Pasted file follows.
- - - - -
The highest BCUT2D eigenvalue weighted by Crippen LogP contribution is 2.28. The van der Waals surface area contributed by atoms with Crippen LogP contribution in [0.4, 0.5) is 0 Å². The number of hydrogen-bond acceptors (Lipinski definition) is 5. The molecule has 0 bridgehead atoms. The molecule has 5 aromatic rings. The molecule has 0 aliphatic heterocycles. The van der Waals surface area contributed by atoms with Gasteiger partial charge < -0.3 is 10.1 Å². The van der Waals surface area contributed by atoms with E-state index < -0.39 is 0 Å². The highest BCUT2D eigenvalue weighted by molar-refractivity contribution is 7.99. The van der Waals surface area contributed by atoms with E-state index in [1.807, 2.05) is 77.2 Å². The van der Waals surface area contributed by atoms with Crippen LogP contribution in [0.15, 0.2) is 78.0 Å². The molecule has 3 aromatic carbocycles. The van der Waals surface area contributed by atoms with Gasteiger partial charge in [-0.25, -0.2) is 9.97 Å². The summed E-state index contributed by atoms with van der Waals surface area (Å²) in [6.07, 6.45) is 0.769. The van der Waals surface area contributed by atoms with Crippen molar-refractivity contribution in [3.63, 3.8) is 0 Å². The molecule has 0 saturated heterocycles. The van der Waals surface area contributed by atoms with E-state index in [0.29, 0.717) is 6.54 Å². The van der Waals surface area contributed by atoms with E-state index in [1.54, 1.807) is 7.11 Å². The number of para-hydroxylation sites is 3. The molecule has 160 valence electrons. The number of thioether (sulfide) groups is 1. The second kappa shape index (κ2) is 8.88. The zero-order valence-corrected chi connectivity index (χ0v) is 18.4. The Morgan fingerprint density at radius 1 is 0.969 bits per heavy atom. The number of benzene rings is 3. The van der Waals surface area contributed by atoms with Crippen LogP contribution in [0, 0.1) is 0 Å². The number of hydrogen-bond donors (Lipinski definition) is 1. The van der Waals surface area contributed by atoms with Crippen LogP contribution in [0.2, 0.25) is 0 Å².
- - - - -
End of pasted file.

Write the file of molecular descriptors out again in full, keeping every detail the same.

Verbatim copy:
The highest BCUT2D eigenvalue weighted by Crippen LogP contribution is 2.28. The van der Waals surface area contributed by atoms with Crippen LogP contribution in [0.4, 0.5) is 0 Å². The number of hydrogen-bond acceptors (Lipinski definition) is 5. The molecule has 0 bridgehead atoms. The molecule has 5 aromatic rings. The molecule has 0 aliphatic heterocycles. The van der Waals surface area contributed by atoms with Gasteiger partial charge < -0.3 is 10.1 Å². The van der Waals surface area contributed by atoms with E-state index < -0.39 is 0 Å². The highest BCUT2D eigenvalue weighted by molar-refractivity contribution is 7.99. The van der Waals surface area contributed by atoms with E-state index in [1.807, 2.05) is 77.2 Å². The van der Waals surface area contributed by atoms with Crippen LogP contribution in [0.15, 0.2) is 78.0 Å². The molecule has 3 aromatic carbocycles. The van der Waals surface area contributed by atoms with Gasteiger partial charge in [-0.25, -0.2) is 9.97 Å². The summed E-state index contributed by atoms with van der Waals surface area (Å²) in [6.07, 6.45) is 0.769. The van der Waals surface area contributed by atoms with Crippen molar-refractivity contribution in [3.63, 3.8) is 0 Å². The molecule has 0 saturated heterocycles. The van der Waals surface area contributed by atoms with E-state index in [0.29, 0.717) is 6.54 Å². The van der Waals surface area contributed by atoms with E-state index in [1.54, 1.807) is 7.11 Å². The number of para-hydroxylation sites is 3. The molecule has 160 valence electrons. The number of thioether (sulfide) groups is 1. The second kappa shape index (κ2) is 8.88. The zero-order valence-corrected chi connectivity index (χ0v) is 18.4. The Morgan fingerprint density at radius 1 is 0.969 bits per heavy atom. The number of benzene rings is 3. The van der Waals surface area contributed by atoms with Crippen LogP contribution in [0, 0.1) is 0 Å². The number of hydrogen-bond donors (Lipinski definition) is 1. The van der Waals surface area contributed by atoms with Crippen LogP contribution in [0.2, 0.25) is 0 Å².